Been Diagnosed with Cataracts – What You Need to Know

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Have you been noticing a change in your vision? Did you finally decide to see the eye doctor only to be diagnosed with cataracts? Cataracts tend to be more common in seniors, affecting approximately one third of those 65 and older in the UK, but that’s not to say that seniors are the only ones to get it. Getting the diagnosis can be scary, as you don’t know what the future holds and what it means for your vision. So, let’s break down the basics of what cataracts are, what it means to you and all the other important information.

What are Cataracts?

A good place to start is with a simple definition of what cataracts are. This can often dispel much of the fear, as then there isn’t a big unknown. Cataracts mean that the tissue in your eye is clouding over. It can be a small amount of clouding or a large amount. The more clouding there is, the harder it is to see. Cataracts can be progressive, which means even something manageable right now may not stay that way. It should also be noted that it can affect one or both eyes. As mentioned, it tends to be more common in seniors but that doesn’t mean younger people can’t get it.

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What are the Signs of Cataract?

Unfortunately, most people end up waiting until the cataract is quite progressed before they get a diagnosis. This can make treatment a little more difficult. This is why it’s important to know the signs to watch for.

Common signs can include:

  • Colours aren’t as bright as they once were – they can start to look muted
  • You may notice a bright glare that wasn’t there before – this is especially common when driving (car headlights)
  • Your vision is blurry
  • Your eyes become more sensitive to light
  • Night vision becomes very difficult
  • You start to notice a halo forming around lights
  • Double vision (usually in just one eye)
  • You have to keep getting new eyeglass prescriptions, but they aren’t working

Ideally, you don’t want to wait and let these symptoms pile up. The sooner you see the doctor, the better.

How Does it Affect Your Daily Life?


In reading over the list of symptoms and signs, it starts to become clear how cataracts can affect your daily life. Whether you have it in one or both eyes, what may begin as a mild inconvenience can then progress, and suddenly a wide swath of your life is affected. For example, it can affect:

  • Your ability to drive
  • Your ability to work
  • Your ability to do simple tasks and chores around the house
  • Your ability to engage in things you enjoy like reading, watching TV, going for walks and so forth
  • Your independence (in serious/severe cases)

The goal is not to let it get to this point, of course.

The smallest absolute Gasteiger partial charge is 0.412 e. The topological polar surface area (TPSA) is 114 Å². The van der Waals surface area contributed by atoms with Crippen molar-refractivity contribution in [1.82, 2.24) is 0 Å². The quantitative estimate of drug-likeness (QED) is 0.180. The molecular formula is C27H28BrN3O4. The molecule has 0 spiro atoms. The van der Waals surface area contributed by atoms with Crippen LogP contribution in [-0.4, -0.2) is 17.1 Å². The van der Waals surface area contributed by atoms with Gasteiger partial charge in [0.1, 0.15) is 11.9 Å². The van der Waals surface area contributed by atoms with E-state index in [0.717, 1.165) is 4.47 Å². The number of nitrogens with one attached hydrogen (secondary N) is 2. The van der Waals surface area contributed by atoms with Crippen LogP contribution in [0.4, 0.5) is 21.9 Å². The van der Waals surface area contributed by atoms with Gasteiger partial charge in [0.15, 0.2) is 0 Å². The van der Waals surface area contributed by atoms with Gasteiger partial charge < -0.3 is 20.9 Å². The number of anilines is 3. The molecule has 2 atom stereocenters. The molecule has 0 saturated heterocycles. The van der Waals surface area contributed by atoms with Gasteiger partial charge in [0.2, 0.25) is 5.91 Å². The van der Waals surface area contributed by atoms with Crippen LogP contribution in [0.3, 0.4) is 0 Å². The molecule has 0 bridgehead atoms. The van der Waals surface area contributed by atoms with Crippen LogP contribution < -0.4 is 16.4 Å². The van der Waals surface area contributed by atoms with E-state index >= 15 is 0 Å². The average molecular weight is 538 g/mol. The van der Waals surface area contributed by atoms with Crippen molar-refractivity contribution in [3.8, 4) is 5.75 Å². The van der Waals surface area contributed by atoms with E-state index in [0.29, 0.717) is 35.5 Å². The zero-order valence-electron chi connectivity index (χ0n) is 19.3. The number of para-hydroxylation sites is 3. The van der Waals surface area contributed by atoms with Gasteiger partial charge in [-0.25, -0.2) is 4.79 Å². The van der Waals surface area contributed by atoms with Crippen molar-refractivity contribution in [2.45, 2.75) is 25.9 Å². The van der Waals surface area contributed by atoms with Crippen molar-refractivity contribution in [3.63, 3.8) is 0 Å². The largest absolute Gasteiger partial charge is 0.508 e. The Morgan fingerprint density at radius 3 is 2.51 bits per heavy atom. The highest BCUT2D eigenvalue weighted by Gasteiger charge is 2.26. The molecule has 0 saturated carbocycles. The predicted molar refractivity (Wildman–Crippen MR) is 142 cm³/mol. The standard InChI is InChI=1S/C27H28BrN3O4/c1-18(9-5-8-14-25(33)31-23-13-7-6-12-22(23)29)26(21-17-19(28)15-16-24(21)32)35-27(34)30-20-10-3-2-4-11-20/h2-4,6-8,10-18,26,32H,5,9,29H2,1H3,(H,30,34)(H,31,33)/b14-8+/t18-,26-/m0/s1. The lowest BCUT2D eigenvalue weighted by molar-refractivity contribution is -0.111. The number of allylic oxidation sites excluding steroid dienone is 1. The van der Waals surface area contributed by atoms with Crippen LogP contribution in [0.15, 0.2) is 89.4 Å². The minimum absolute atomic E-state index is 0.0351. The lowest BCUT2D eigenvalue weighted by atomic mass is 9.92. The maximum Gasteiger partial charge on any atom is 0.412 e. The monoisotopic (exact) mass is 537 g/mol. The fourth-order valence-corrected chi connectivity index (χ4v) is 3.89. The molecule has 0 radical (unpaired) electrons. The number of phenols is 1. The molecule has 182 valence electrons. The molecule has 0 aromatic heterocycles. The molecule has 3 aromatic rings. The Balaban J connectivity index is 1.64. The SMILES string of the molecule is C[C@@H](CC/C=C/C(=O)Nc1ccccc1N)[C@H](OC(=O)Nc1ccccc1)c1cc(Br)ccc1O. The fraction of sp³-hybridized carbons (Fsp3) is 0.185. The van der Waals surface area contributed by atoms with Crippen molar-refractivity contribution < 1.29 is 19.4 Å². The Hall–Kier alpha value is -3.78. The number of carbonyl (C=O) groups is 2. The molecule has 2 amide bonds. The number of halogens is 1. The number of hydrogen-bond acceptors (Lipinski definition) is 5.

Did You Know There are Different Types?

One thing that people don’t often realise is that there are different types of cataracts. This is why it’s so important to see the doctor so you can be properly diagnosed.

The various types of cataracts are:

  • Congenital
  • Cortical
  • Posterior Subcapsular
  • Nuclear

Each one is a bit different, as are the causes.

Can You Slow the Progression of Cataract?


Once you have been diagnosed, it’s only natural to ask if there’s anything you can do to slow down the progression. While there is no proven way to accomplish this, doctors do recommend a variety of tips that can end up helping.

Some of the things you can do include:

  1. Make sure you eat a well-balanced diet rich in vegetables and fruits
  2. Stop smoking
  3. Cut back on alcohol
  4. Make sure any other medical conditions are well-managed/controlled
  5. Make regular eye doctor appointments

Cataract Surgery May Be Necessary

While the first step is usually to wear prescription glasses, if it gets to the point where they are no longer adequate, then surgery may be necessary. Don’t forget, this can be a progressive health issue, which means it gets worse over time. This can happen slowly, or quickly.

The Circle Health Group, which offers ophthalmology services such as cataracts surgery, goes into detail about what the procedure involves. During the process, the damaged lens will be replaced. This is one of the more common ophthalmology services, and typically you will be fully healed after a few weeks.

Just like with any surgery, you will need to consult first with the specialist to discuss whether or not you’re an ideal candidate, what the risks and benefits are, and what you can expect before, during and after the procedure.

As you digest your recent diagnosis of cataracts, it’s important to take this time to research, learn all you can and work with your doctor to come up with the best treatment and maintenance plan possible.

We’re very proud to bring you this feature in association with Circle Health Group. For more features, please pay a visit to our lifestyle page.

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